Friday, June 26, 2009

“They Always Go in Threes”

I first remember hearing that phrase for the first time back in 1965 when my brother died, the boy next door died and the lady across the street died all in about a week.

I wrote about McMahon two days ago and I was not really that aware of Farrah Fawcett’s condition. I had heard she had cancer, but that was all. Although she will always be remembered for Charlie’s Angels, I will always remember her for a shaving cream commercial that I cannot find on YouTube. It is certainly not the one with Joe Namath. I did own the famous Farrah Fawcett poster. But perhaps the thing I will remember her for most is the Steve Martin line when hosting the opening show of the third season SNL, “Boy oh boy, I am so mad at Farrah Fawcett Majors. She is so conceited. She has never called me once. And after the hours I spent holding up her poster with one hand.”

“Thriller” came out right around the time I moved to New York. I listened to it constantly in the winter of ‘82-‘83, just like I did with Prince’s “Purple Rain” in the summer of ‘84. The openings of “Billy Jean” and “Beat It” will always fondly remind me of my early New York years.

I am one of the few who sees significant similarities between music and comedy. Comedy, when done right, has a mathematic precision, like music. Both occupy the highest parts of the brain. The writing of comedy can be very similar to music in setting up and paying off, different aspects of written and performed comedy and humor can have a melodic quality. Comedy and music can both have crescendos, fills, etc.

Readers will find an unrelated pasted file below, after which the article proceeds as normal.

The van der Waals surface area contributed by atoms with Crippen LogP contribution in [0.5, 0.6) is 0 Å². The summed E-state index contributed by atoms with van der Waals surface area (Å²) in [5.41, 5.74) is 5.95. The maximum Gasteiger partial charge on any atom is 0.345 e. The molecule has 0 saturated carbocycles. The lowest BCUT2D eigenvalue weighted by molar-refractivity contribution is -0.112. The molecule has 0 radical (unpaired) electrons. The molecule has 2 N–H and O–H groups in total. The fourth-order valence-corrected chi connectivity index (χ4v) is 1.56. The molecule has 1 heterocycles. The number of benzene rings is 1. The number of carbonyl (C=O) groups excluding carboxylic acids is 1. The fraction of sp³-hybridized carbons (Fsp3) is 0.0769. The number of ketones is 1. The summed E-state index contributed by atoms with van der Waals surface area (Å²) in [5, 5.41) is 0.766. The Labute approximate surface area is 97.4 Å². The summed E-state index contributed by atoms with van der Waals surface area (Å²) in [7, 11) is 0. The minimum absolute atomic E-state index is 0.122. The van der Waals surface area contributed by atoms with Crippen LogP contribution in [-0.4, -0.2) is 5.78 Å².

There is more I could write about that, but it was while listening to “Wanna Be Startin’ Somethin’”, the first song on the album, that I first came to this realization. I would lie in bed with headphones so that I could hear it as closely as possible. And I was also a little under the influence, which enhanced these artistic exploratory sensibilities.

I did not follow Jackson. I didn’t buy “Bad” or the other albums. I remember watching him as a boy on Flip Wilson. His singing, dancing and entertaining was beyond exceptional. Too bad about the weirdness; he would obviously have had a much better career without it. But there is, as they say, a fine line between madness and genius. He certainly was a genius. But genius does not excuse child sexual abuse. He was acquitted but I believe there was something there. However, that’s not the first thing I think about when I think of Michael Jackson. He was powerful.

Would there be a president Obama without a Michael Jackson? Interesting question.

I know Iran would not have been able to get on MSNBC last night unless he had died in Tehran.

Is that the power of celebrity in America?